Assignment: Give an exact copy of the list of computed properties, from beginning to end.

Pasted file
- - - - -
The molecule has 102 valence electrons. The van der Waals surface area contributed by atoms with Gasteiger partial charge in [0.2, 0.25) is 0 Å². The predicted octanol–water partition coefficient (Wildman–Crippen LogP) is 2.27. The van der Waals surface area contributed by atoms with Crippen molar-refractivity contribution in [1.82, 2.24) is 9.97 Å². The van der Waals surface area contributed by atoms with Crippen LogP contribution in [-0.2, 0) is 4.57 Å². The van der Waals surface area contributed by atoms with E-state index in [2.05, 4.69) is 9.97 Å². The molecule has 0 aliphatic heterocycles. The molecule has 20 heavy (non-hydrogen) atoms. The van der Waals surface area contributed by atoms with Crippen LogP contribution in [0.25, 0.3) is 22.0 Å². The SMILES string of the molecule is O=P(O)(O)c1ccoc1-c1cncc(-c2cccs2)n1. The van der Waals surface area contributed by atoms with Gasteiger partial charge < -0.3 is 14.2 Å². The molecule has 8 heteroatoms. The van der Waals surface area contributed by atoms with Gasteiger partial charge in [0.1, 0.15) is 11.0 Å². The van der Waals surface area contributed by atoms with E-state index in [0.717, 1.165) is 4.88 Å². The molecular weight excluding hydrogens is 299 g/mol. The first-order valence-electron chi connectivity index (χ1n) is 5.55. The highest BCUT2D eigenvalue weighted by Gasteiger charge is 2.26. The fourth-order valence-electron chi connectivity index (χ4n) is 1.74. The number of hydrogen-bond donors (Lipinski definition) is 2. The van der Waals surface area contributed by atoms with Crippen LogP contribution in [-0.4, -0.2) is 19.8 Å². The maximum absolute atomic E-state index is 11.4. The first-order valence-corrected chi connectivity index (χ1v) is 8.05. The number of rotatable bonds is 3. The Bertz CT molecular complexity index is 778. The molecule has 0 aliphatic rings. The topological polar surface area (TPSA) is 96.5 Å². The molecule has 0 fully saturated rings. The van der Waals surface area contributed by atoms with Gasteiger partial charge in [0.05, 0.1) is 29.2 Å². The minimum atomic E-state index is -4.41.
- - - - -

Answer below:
The molecule has 102 valence electrons. The van der Waals surface area contributed by atoms with Gasteiger partial charge in [0.2, 0.25) is 0 Å². The predicted octanol–water partition coefficient (Wildman–Crippen LogP) is 2.27. The van der Waals surface area contributed by atoms with Crippen molar-refractivity contribution in [1.82, 2.24) is 9.97 Å². The van der Waals surface area contributed by atoms with Crippen LogP contribution in [-0.2, 0) is 4.57 Å². The van der Waals surface area contributed by atoms with E-state index in [2.05, 4.69) is 9.97 Å². The molecule has 0 aliphatic heterocycles. The molecule has 20 heavy (non-hydrogen) atoms. The van der Waals surface area contributed by atoms with Crippen LogP contribution in [0.25, 0.3) is 22.0 Å². The SMILES string of the molecule is O=P(O)(O)c1ccoc1-c1cncc(-c2cccs2)n1. The van der Waals surface area contributed by atoms with Gasteiger partial charge < -0.3 is 14.2 Å². The molecule has 8 heteroatoms. The van der Waals surface area contributed by atoms with Gasteiger partial charge in [0.1, 0.15) is 11.0 Å². The van der Waals surface area contributed by atoms with E-state index in [0.717, 1.165) is 4.88 Å². The molecular weight excluding hydrogens is 299 g/mol. The first-order valence-electron chi connectivity index (χ1n) is 5.55. The highest BCUT2D eigenvalue weighted by Gasteiger charge is 2.26. The fourth-order valence-electron chi connectivity index (χ4n) is 1.74. The number of hydrogen-bond donors (Lipinski definition) is 2. The van der Waals surface area contributed by atoms with Crippen LogP contribution in [-0.4, -0.2) is 19.8 Å². The maximum absolute atomic E-state index is 11.4. The first-order valence-corrected chi connectivity index (χ1v) is 8.05. The number of rotatable bonds is 3. The Bertz CT molecular complexity index is 778. The molecule has 0 aliphatic rings. The topological polar surface area (TPSA) is 96.5 Å². The molecule has 0 fully saturated rings. The van der Waals surface area contributed by atoms with Gasteiger partial charge in [0.05, 0.1) is 29.2 Å². The minimum atomic E-state index is -4.41.